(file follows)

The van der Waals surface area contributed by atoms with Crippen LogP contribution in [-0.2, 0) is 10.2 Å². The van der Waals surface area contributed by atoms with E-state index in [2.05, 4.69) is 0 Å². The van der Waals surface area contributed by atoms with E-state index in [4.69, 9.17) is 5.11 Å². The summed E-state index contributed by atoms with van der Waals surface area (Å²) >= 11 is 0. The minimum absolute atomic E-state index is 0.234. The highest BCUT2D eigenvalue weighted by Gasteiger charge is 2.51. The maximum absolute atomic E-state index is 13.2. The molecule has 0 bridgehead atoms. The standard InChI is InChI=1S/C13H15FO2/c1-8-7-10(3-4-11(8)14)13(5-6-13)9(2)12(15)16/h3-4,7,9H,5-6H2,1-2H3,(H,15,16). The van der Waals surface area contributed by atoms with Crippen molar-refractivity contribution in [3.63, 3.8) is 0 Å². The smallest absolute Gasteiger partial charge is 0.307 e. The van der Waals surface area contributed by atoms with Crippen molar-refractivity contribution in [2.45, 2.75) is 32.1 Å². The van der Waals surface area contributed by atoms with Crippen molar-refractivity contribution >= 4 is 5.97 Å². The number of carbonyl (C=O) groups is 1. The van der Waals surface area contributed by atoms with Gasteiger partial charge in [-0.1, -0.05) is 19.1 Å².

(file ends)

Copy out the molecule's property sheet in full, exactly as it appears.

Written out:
The van der Waals surface area contributed by atoms with Crippen LogP contribution in [-0.2, 0) is 10.2 Å². The van der Waals surface area contributed by atoms with E-state index in [2.05, 4.69) is 0 Å². The van der Waals surface area contributed by atoms with E-state index in [4.69, 9.17) is 5.11 Å². The summed E-state index contributed by atoms with van der Waals surface area (Å²) >= 11 is 0. The minimum absolute atomic E-state index is 0.234. The highest BCUT2D eigenvalue weighted by Gasteiger charge is 2.51. The maximum absolute atomic E-state index is 13.2. The molecule has 0 bridgehead atoms. The standard InChI is InChI=1S/C13H15FO2/c1-8-7-10(3-4-11(8)14)13(5-6-13)9(2)12(15)16/h3-4,7,9H,5-6H2,1-2H3,(H,15,16). The van der Waals surface area contributed by atoms with Crippen molar-refractivity contribution in [3.63, 3.8) is 0 Å². The smallest absolute Gasteiger partial charge is 0.307 e. The van der Waals surface area contributed by atoms with Crippen molar-refractivity contribution in [2.45, 2.75) is 32.1 Å². The van der Waals surface area contributed by atoms with Crippen molar-refractivity contribution >= 4 is 5.97 Å². The number of carbonyl (C=O) groups is 1. The van der Waals surface area contributed by atoms with Gasteiger partial charge in [-0.1, -0.05) is 19.1 Å².